Many of those dinosaurs rallied at the August 2001 APSA meeting in San Francisco, the movement’s formal launch, wearing blank red buttons and packing conference rooms for panels titled “Perestroika: Undisciplined, Unpunished,” “Shaking Things Up? Future Directions in Political Science,” and “Political Science Methodology & Perestroika.” Eight of the 22 panelists in these sessions either teach or have taught at Chicago or hold U of C degrees. Several names turn up repeatedly in perestroikan circles: the Rudolphs; Mearsheimer, the R. Wendell Harrison distinguished service professor in political science; and Kristen Renwick Monroe, AM’70, PhD’74, a political economy and empirical political-theory professor at the University of California, Irvine.

Chicagoans’ support for the perestroika movement isn’t surprising. After all, Chicago, along with Yale, is considered one of the discipline’s few remaining bastions of pluralism. “This institution has maintained a boutique-like quality,” says a Chicago assistant professor who prefers to remain off the record. “This is one of the few places where you can get an education that includes both game theory and semiotics—and that makes both relevant to politics. Folks here value innovation and risk taking.” Indeed, at the 2001 APSA meeting, professor emeritus Lloyd Rudolph called for a discipline modeled on the motto “Let a hundred flowers bloom, let a hundred schools of thought contend.” (The phrase comes from Mao Tse Tung’s “Let a hundred flowers bloom” campaign during China’s Cultural Revolution. “Hopefully,” Rudolph said, “the APSA will be spared the deluge that followed but benefit from the spirit of change and openness” that perestroika and flower metaphors invoke.) Among the flowers that have bloomed in Chicago political science are rational-choice pioneers and some of its leading proponents, including Stanford’s David Laitin and New York University’s Adam Przeworski, both former Chicago faculty.

So far perestroika has racked up several victories. Under editor Lee Sigelman of George Washington University, in the past year the APSR has moved to create more balance among the quantitative and qualitative research published in its pages. This March the APSA introduced Perspectives on Politics, a general journal whose mission statement is to publish “rigorous, broad-based research and integrative thought...[and to] enable members of different subfields to speak with one another.” And in February 2002 Susanne Rudolph was selected by the APSA nominating committee as the association’s president-elect; she assumes the one-year position this July from Harvard’s Theda Skocpol, also sympathetic to the perestroikan cause.

Rudolph and others quickly point out that Sigelman had proposed reforming APSR a full month before P.’s call to open its pages, and that plans for Perspectives were also already in the works when the e-mail was sent. The journal “knew it was in trouble and was on the path to rectify itself,” Rudolph says. “Perestroika became an enormous constituency to push against a half-open door.” Under Sigelman, she says, the journal is indeed more pluralist and inclusive. “APSR looks very different today than it did a year ago.” Although Sigelman himself warns, “We can never be sure of what might have happened under other circumstances,” a few articles that he suspects “wouldn’t have been published under prior editors, perhaps because they wouldn’t have been submitted in the first place,” include: Columbia political scientist Robert C. Lieberman’s “Ideas, Institutions, and Political Order: Explaining Political Change” (December 2002), Harvard political economist Tim Buthe’s “Taking Temporality Seriously: Modeling History and the Use of Narratives as Evidence” (September 2002), and UVA political scientist Lawrie Balfour’s “Unreconstructed Democracy: W. E. B. Du Bois and the Case for Reparations” (February 2003).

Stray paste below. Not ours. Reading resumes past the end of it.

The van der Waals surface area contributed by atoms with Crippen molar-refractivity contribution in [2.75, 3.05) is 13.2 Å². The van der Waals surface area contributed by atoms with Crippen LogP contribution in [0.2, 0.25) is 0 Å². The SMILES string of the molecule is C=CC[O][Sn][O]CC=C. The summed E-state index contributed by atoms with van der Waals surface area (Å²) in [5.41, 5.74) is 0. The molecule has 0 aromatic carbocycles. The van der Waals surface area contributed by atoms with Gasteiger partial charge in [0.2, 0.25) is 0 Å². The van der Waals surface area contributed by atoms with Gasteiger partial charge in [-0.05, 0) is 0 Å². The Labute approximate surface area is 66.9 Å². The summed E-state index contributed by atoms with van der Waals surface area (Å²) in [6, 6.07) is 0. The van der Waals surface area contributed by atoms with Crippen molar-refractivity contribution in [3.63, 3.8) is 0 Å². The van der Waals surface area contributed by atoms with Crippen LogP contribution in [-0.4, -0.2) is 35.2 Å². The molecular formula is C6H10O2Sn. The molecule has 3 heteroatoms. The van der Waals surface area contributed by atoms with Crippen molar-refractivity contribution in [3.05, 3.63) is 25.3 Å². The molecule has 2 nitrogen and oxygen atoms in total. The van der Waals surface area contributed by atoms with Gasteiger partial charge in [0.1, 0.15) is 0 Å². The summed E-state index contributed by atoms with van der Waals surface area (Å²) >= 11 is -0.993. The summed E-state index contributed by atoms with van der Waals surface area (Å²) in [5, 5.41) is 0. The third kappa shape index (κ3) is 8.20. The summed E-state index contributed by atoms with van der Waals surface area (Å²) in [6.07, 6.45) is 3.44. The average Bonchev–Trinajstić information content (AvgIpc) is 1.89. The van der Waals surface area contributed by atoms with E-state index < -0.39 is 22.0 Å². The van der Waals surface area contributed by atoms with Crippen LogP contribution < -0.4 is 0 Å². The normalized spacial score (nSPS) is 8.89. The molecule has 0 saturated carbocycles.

Perhaps perestroika’s greatest victory, though, is its very existence and persistence. “It was an achievement in itself to start the conversation,” says Rudolph. “Perestroika is an extremely active body of people who before had no platform for epistemological discussions. Even if the conversations taking place in perestroika don’t go anywhere, things get aired. Conflict and agreement both make community.” Notes a Chicago assistant professor, “Everyone claims to support the idea of intellectual pluralism. Perestroika is an attempt to have people make good on that commitment.”

The movement’s greatest enemy, most agree, is its amorphousness. At the 2001 APSA meeting Mearsheimer donned his strategy-expert hat and offered a five-point plan for moving forward. He called first and foremost on his colleagues to focus “directly and exclusively” on methodology and promote the common belief “that first-rate scholarship in the social sciences does not require mathematics.” A second priority was to seek to influence faculty hiring at Ph.D.-producing universities: “The future of the discipline will largely be determined by who is hired and promoted in the major social-science departments.” Third was to fight for more funding from government entities like the National Science Foundation. Fourth, he admonished perestroikans to “have a sound understanding of formal modeling and statistical reasoning,” both to impart methodological sophistication to students and to counter the “hexing power of mathematics” with knowledge of its limitations. Last, he reminded his colleagues to celebrate difference. The goal, he said, is not to replace one brand of parochialism with another; it is to embrace diversity and oppose hegemony.